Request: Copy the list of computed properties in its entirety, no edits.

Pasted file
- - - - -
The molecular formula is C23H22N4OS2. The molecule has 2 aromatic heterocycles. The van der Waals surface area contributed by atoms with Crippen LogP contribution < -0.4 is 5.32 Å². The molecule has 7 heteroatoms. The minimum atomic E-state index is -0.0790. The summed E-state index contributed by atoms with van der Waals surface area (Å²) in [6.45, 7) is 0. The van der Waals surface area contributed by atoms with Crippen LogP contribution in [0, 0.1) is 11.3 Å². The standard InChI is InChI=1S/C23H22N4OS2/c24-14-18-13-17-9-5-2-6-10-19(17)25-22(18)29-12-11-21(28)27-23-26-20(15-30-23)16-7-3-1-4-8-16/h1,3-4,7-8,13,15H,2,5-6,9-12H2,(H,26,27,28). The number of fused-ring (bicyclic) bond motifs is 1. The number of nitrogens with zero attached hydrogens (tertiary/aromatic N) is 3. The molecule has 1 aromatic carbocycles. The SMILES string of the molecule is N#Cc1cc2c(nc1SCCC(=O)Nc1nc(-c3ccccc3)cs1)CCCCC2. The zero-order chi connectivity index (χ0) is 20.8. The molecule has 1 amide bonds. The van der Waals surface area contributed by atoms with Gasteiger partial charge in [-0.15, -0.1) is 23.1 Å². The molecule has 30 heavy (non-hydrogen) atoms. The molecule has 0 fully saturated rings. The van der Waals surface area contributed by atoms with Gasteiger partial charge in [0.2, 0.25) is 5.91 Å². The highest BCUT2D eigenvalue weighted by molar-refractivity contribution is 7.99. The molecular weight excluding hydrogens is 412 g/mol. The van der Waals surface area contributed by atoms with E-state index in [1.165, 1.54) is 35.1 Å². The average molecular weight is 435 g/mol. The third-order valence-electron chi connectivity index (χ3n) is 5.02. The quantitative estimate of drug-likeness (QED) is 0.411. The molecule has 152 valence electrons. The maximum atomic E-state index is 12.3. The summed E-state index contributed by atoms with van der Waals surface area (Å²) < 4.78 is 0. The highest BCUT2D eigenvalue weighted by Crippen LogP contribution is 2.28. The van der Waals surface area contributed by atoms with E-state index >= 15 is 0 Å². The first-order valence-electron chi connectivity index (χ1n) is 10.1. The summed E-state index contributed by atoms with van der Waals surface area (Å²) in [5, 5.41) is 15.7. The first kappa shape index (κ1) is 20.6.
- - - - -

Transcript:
The molecular formula is C23H22N4OS2. The molecule has 2 aromatic heterocycles. The van der Waals surface area contributed by atoms with Crippen LogP contribution < -0.4 is 5.32 Å². The molecule has 7 heteroatoms. The minimum atomic E-state index is -0.0790. The summed E-state index contributed by atoms with van der Waals surface area (Å²) in [6.45, 7) is 0. The van der Waals surface area contributed by atoms with Crippen LogP contribution in [0, 0.1) is 11.3 Å². The standard InChI is InChI=1S/C23H22N4OS2/c24-14-18-13-17-9-5-2-6-10-19(17)25-22(18)29-12-11-21(28)27-23-26-20(15-30-23)16-7-3-1-4-8-16/h1,3-4,7-8,13,15H,2,5-6,9-12H2,(H,26,27,28). The number of fused-ring (bicyclic) bond motifs is 1. The number of nitrogens with zero attached hydrogens (tertiary/aromatic N) is 3. The molecule has 1 aromatic carbocycles. The SMILES string of the molecule is N#Cc1cc2c(nc1SCCC(=O)Nc1nc(-c3ccccc3)cs1)CCCCC2. The zero-order chi connectivity index (χ0) is 20.8. The molecule has 1 amide bonds. The van der Waals surface area contributed by atoms with Gasteiger partial charge in [-0.15, -0.1) is 23.1 Å². The molecule has 30 heavy (non-hydrogen) atoms. The molecule has 0 fully saturated rings. The van der Waals surface area contributed by atoms with Gasteiger partial charge in [0.2, 0.25) is 5.91 Å². The highest BCUT2D eigenvalue weighted by molar-refractivity contribution is 7.99. The molecular weight excluding hydrogens is 412 g/mol. The van der Waals surface area contributed by atoms with E-state index in [1.165, 1.54) is 35.1 Å². The average molecular weight is 435 g/mol. The third-order valence-electron chi connectivity index (χ3n) is 5.02. The quantitative estimate of drug-likeness (QED) is 0.411. The molecule has 152 valence electrons. The maximum atomic E-state index is 12.3. The summed E-state index contributed by atoms with van der Waals surface area (Å²) < 4.78 is 0. The highest BCUT2D eigenvalue weighted by Crippen LogP contribution is 2.28. The van der Waals surface area contributed by atoms with E-state index >= 15 is 0 Å². The first-order valence-electron chi connectivity index (χ1n) is 10.1. The summed E-state index contributed by atoms with van der Waals surface area (Å²) in [5, 5.41) is 15.7. The first kappa shape index (κ1) is 20.6.